• Pencils
  • Glue (I used Nori Glue, If you can't find this a homemade rice glue would work.) 
First I measured my book and marked where the book corners would be. For a hardcover book, be sure to add a little extra to each dimension for when you wrap the paper over. Make sure when you are measuring the book you open the book so that the pages are evenly divided on both sides. Make sure that the measurements fit when the book is closed too.
Then I drew out the rest of the dimensions based on this drawing. The dotted lines are folds and the red bits are where you will later add the glue. Cut out your cover on the outer solid lines. (The cover should look like the picture.) I should have used a bigger piece of paper to get adequate flaps.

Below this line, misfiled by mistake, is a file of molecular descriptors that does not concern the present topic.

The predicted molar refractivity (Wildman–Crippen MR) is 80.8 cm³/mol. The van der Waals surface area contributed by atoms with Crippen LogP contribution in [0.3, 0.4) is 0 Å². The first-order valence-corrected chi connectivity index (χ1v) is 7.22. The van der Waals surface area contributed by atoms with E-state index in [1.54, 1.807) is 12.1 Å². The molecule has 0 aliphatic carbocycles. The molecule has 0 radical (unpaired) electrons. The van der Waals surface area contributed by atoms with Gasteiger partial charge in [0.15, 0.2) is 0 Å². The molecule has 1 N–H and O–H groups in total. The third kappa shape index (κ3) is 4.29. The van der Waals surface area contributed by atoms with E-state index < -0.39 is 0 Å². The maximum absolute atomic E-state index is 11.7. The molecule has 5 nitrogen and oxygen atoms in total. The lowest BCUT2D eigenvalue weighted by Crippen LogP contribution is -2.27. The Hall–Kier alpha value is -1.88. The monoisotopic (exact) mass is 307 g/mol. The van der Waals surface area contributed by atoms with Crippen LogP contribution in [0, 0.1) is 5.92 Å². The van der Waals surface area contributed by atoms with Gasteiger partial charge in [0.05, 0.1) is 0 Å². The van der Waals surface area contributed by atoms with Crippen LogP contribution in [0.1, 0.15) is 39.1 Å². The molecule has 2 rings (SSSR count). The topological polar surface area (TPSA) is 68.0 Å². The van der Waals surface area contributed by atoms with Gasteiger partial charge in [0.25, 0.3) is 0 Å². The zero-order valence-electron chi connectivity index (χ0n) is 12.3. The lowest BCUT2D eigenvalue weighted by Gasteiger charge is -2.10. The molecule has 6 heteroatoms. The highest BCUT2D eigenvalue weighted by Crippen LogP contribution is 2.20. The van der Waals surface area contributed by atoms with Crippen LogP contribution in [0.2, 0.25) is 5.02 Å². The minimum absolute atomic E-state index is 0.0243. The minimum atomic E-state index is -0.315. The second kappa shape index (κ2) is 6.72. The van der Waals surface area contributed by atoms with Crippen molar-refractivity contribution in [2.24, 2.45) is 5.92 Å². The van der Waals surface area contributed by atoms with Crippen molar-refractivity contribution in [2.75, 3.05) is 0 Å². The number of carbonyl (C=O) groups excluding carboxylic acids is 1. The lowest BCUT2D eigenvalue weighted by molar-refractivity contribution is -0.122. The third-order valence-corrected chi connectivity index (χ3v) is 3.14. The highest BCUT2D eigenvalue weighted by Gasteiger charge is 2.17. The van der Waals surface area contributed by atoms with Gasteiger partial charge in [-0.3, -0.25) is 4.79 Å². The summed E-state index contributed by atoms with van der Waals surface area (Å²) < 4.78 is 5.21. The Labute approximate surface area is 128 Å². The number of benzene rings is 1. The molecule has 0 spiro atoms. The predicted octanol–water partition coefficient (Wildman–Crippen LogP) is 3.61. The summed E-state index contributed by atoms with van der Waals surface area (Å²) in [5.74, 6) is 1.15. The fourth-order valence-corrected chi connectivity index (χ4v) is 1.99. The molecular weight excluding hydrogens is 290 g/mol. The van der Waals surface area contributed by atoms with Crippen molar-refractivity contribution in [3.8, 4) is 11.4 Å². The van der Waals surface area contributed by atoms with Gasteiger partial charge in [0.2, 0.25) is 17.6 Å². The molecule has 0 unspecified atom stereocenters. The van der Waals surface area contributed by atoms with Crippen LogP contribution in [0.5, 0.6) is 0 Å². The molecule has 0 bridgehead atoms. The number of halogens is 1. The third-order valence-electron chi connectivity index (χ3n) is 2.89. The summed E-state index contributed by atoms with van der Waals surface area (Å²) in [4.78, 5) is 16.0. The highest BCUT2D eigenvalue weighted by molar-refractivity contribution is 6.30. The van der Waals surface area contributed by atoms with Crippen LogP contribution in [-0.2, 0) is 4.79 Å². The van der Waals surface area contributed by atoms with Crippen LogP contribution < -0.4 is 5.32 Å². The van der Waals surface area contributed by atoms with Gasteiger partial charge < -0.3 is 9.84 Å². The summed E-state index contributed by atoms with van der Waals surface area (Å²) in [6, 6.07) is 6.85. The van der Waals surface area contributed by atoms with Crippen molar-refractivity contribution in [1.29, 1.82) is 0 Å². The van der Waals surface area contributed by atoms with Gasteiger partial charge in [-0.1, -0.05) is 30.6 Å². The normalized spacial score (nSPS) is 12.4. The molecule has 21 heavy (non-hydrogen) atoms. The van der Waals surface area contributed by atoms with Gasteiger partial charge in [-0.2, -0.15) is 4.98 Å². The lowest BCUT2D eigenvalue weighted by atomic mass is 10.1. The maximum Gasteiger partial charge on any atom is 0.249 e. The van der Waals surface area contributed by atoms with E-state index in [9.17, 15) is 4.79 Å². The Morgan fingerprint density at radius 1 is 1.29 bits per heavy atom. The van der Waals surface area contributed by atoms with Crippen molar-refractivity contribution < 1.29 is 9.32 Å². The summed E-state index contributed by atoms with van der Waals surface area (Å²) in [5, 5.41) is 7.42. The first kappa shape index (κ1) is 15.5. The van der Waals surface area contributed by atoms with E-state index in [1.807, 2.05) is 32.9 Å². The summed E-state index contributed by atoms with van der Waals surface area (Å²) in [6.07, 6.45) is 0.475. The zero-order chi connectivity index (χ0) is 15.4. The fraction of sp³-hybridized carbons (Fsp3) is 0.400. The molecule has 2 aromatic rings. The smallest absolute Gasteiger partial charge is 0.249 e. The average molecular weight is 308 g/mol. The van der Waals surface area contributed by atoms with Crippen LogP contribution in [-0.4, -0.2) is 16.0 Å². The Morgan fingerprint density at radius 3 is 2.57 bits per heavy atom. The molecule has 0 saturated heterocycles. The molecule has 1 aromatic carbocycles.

Fold the side flaps in first and make sure you crease it well. Then fold the top and bottom flaps in and crease them. close the book and try to see where the top and side flaps meet, that's where you will put the glue. Make sure that you don't get any glue on the book, and that you wipe off any excess glue.

Rice glue is especially nice to use with paper products because it dries practically clear. Once you try it you will love it, it dries slow so you have time to adjust what you are gluing before it sets. You don't get the wrinkled paper that you get with school glue and it sticks better than a glue stick. *If you made your own rice glue, be sure to store it in the refrigerator. Paintbrushes, popsicle sticks and cotton  swabs work nicely for distributing the glue. Rice glue will completely dissolve off of the paintbrush when you wash it.